By Claire Swedberg
Dec. 13, 2011—When staff members at Maryland's Office of Chief Medical Examiner
(OCME) require paperwork pertaining to a human body being stored at the Baltimore facility, it could be located at a variety of places. During the 72-hour period in which a decedent remains at the office, the folder containing these paper documents moves to at least three or four locations onsite. The paperwork is used by a variety of individuals, including office employees and visitors.
To better manage those files—of which the office currently has approximately 30,000—OCME's managers had sought a real-time locating system
) for about four years. They considered several solutions before selecting FileTrail
's solution, which employs ultrahigh-frequency
) EPC Gen 2 RFID
technology, and provides a software platform known as FileTrail Professional that manages data from 11 different readers. Because the system is working so well, says Michael Eagle, OCME's director of information technology, the office plans to begin utilizing it to track the bodies themselves, starting in 2012. With data regarding a corpse's location, the office will know if that body has been kept out of refrigeration, and for how long—an important piece of information, since many of the bodies provide organs for transplant procedures, and must thus be kept refrigerated in order for those organs to remain viable.
Michael Eagle, OCME's IT director
When a decedent arrives at the medical examiner's office, a worker assembles a folder that includes paper records about that individual's identity, then time of arrival and any expected procedures (such as examination by a physician to determine the cause of death and, when appropriate, the harvesting
of organs), as well the results of those procedures. Access to the folder is granted to numerous individuals, including OCME's staff, physicians, forensic pathologists, and attorneys or other visitors. Although a body remains on site for only about 72 hours, its file circulates from one floor to another, and often to a third or fourth floor, and can thus be difficult to find. "We need to track it as it moves," Eagle explains. Without an RTLS solution in place, he says, "We have to guess where the file will be," and then begin walking around, looking for it.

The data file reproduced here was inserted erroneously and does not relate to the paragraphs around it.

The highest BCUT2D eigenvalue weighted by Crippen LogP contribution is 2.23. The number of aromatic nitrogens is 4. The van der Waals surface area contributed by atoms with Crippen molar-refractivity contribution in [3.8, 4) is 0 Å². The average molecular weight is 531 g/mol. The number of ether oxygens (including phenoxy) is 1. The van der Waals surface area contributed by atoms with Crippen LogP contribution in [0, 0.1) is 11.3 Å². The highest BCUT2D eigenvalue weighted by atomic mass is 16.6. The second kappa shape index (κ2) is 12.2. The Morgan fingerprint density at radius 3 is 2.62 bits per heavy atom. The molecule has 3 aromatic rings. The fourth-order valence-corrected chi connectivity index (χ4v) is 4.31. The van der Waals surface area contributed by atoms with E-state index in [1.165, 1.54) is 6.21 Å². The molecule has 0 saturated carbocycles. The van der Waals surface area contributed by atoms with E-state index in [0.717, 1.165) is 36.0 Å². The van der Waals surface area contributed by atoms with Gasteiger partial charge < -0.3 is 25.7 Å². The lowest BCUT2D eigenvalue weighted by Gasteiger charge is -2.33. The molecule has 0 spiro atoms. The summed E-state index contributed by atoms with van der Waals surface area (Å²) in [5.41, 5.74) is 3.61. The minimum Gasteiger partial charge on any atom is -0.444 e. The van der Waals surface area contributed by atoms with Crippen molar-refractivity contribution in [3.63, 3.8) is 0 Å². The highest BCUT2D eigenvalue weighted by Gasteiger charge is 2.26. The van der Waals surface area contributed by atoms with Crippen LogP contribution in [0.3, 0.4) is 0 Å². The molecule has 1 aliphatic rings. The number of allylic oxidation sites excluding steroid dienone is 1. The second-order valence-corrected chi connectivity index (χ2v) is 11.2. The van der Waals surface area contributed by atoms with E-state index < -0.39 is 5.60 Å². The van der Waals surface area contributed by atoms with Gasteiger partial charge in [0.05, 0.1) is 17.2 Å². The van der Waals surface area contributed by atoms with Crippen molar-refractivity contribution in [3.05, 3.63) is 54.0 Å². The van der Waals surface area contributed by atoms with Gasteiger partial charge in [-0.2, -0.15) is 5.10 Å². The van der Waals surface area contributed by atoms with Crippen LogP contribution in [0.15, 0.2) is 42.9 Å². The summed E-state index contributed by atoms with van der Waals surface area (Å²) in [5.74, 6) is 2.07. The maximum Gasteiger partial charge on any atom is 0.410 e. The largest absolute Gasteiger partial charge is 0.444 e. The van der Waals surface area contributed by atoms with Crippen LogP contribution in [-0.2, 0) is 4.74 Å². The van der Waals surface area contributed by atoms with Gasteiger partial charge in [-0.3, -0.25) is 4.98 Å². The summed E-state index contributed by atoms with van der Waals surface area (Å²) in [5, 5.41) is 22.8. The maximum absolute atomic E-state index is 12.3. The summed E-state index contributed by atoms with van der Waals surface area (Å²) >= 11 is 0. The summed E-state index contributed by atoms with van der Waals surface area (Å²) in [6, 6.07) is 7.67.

It is critical that the corpses themselves remain at a cool temperature, Eagle says. Employees can ensure that this is the case by monitoring the time at which each decedent arrives at the facility, and when the body was delivered to, for example, a medical examiner for investigation. In the event that there is any question as to how long a particular body has remained unrefrigerated, its organs can not be donated.
According to Eagle, the office looked into a variety of RTLS solutions for managing files, but found that they were typically proprietary—meaning the technology could be used only with other hardware from the same company—whereas he and his colleagues wanted an open system that could potentially be expanded and shared with other government agencies. Therefore, they selected FileTrail's UHF Gen 2 passive RFID system, using fixed and handheld readers provided by Motorola Solutions
and tags from Alien Technology
. OCME initially considered tracking files only, says Darrell Mervau, the RFID firm's president, but while discussing the solution with FileTrail, the agency realized that the technology could also be used to monitor the bodies themselves. Ultimately, however, it opted to begin with a file-tracking project, and to spend about one year determining how well it worked.
The file-tracking deployment was launched by tagging all folders already within the office, dating back to 2006, Eagle says, and a tag is now being added to each new folder as well. As a folder is created, details about the decedent—such as his or her name and age at the time of death—are input into the computer, and a passive Alien Squiggle UHF RFID tag